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We are having an application that heavily relies on websockets. As our Application is software-as-a-service, our clients can use their own domains (and forward them via CNAME to our servers). At the moment, we use a reverse proxy to balance the incoming traffice between multiple fixed-ip backend servers.

We now want to migrate our architecture to docker, supporting dynamic up- and downscaling, so our current reverse proxy isn't vaiable anymore ad it cannot automatically find the backend services in our AWS ECS Docker Cluster.

The Intended Infrastructure Looks something like:

                             +-> Docker Container 1
 Clients --> Load Balancer --+-> ...
                             +-> Docker Container n

However, we have multiple restraints:

  • We need to support the ACME Protocol for getting Let's Encrypt or AWS ACM SSL Certificates
  • We need to have sticky connections for the websockets (until one node goes down)
  • The Connection between the Load Balancer and the Backend Servers needs to be encrypted
  • each of our customers is having an own domain, so we need to support incoming HTTPS-Connections for several hundred different domains.
  • multiple different domains may not share one ssl-certificate to prevent lookups of our customer base
  • the load balancer needs to find new containers from the same service

any suggestions what Load Balancer is viable for us?

Edit: The Application Load Balancer is not Vaiable for our use as they have a limit of 25 Certificates at the moment

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Looks like Application Load Balancer is your best bet.

We need to support the ACME Protocol for getting Let's Encrypt or AWS ACM SSL Certificates

AWS ACM is definitely an easier option with ELB/ALB.

We need to have sticky connections for the websockets (until one node goes down)

Tick.

The Connection between the Load Balancer and the Backend Servers needs to be encrypted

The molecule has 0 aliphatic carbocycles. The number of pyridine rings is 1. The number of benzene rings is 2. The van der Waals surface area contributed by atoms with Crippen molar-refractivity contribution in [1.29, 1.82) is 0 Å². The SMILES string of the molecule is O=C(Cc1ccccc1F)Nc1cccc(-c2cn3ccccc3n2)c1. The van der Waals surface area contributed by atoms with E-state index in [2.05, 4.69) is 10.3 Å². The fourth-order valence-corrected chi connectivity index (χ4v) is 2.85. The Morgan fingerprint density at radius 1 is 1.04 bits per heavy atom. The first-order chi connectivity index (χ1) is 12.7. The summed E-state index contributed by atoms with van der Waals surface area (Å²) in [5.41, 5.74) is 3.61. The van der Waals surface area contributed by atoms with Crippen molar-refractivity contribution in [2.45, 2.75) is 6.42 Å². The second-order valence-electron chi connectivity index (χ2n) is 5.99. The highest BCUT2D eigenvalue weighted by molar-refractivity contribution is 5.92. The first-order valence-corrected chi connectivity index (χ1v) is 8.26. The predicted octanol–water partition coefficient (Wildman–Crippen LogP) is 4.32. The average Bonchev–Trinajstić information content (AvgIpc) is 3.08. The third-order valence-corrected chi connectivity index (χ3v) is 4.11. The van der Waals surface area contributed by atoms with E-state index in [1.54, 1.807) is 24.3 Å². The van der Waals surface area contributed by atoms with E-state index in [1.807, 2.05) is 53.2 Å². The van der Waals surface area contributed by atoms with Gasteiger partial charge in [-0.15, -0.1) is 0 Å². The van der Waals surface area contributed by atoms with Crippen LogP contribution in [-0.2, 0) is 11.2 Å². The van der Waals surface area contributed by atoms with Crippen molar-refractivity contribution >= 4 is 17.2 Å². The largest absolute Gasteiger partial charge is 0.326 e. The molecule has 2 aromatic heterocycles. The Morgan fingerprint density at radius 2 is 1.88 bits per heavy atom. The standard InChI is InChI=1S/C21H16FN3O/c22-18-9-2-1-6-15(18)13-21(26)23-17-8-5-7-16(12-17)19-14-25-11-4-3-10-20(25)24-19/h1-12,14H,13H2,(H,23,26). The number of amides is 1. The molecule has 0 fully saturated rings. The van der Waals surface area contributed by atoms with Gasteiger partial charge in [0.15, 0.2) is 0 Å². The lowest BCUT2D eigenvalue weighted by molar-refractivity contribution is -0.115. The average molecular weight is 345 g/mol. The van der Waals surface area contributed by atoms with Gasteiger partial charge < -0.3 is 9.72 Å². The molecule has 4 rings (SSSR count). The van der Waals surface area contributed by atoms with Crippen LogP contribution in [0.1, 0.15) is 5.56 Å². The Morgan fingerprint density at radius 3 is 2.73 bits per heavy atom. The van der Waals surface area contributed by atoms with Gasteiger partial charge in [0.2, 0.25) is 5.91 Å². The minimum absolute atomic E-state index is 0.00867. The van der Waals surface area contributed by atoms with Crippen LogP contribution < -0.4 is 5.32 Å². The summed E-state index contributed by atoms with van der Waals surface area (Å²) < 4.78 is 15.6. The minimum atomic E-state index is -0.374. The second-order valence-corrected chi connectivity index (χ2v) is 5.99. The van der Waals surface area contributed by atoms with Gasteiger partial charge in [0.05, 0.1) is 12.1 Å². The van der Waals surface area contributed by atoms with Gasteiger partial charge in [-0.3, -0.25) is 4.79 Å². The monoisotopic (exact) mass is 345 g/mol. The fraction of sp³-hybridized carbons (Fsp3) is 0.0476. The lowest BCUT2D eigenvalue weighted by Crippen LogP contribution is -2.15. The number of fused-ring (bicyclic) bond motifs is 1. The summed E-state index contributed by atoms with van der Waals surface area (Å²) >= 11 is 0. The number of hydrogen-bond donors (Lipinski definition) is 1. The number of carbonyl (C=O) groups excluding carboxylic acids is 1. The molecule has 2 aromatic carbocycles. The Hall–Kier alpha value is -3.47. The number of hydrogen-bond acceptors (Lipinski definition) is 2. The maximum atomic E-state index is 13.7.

Tick. You can have self-signed certs on your containers, ALB will be happy with that.

Each of our customers is having an own domain, so we need to support incoming HTTPS-Connections for several hundred different domains.

Tick.

Multiple different domains may not share one ssl-certificate to prevent lookups of our customer base

There is a limit of 25 certs per ALB - I guess it can be increased through a support ticket. Even if not you can set up multiple ALBs, perhaps in different regions for different customer subsets.

The load balancer needs to find new containers from the same service.

That will be part of your container deployment.

Look at AWS ECS (Elastic Container Service), AWS Fargate (serverless container platform) and AWS EKS (Elastic Kubernetes Service). These are all different ways to run docker containers on AWS, each has it pros, cons and different pricing. And they all work seamlessly with Application Load Balancers.

Alternatively look at Network Load Balancer but then you’ll have to deal with SSL termination in the containers, including distribution and rotation of SSL certs (that can be done through shared storage like S3 or EFS).

Hope that helps :)

  • Nope. the 25 limit is fixed, the support told me this morning. Also having multiple ELBs is way way to expensive. We are using AWS ECS. – Tobi Oct 13 '18 at 0:23
  • @Tobi don’t mistake ELB (classic LB) with ALB (application LB) - ALB is way cheaper than ELB and the ALB price depends on load with much lower fixed cost. – MLu Oct 13 '18 at 0:27
  • @Tobi It doesn’t cost that much to have underutilised ALB. Surely if you’ve got hundreds of customers as you say you can spend lower tens of dollars per ALB for each 25 of them! – MLu Oct 13 '18 at 0:35
  • according to the support pages, there is no real difference in price. At the moment, we are using a t2.nano instance for load balancing and it is at around 5% Average CPU which is at around 20$ per Month for almost 1000 different domains including traffic. Doing this with ELBs, it would be at least 100$ + Traffic (if I used 10 domains per certificate) but more reatistic is 800$ + traffic – Tobi Oct 13 '18 at 0:40
  • Look at Network Load Balancer too - updated the answer. – MLu Oct 13 '18 at 0:44

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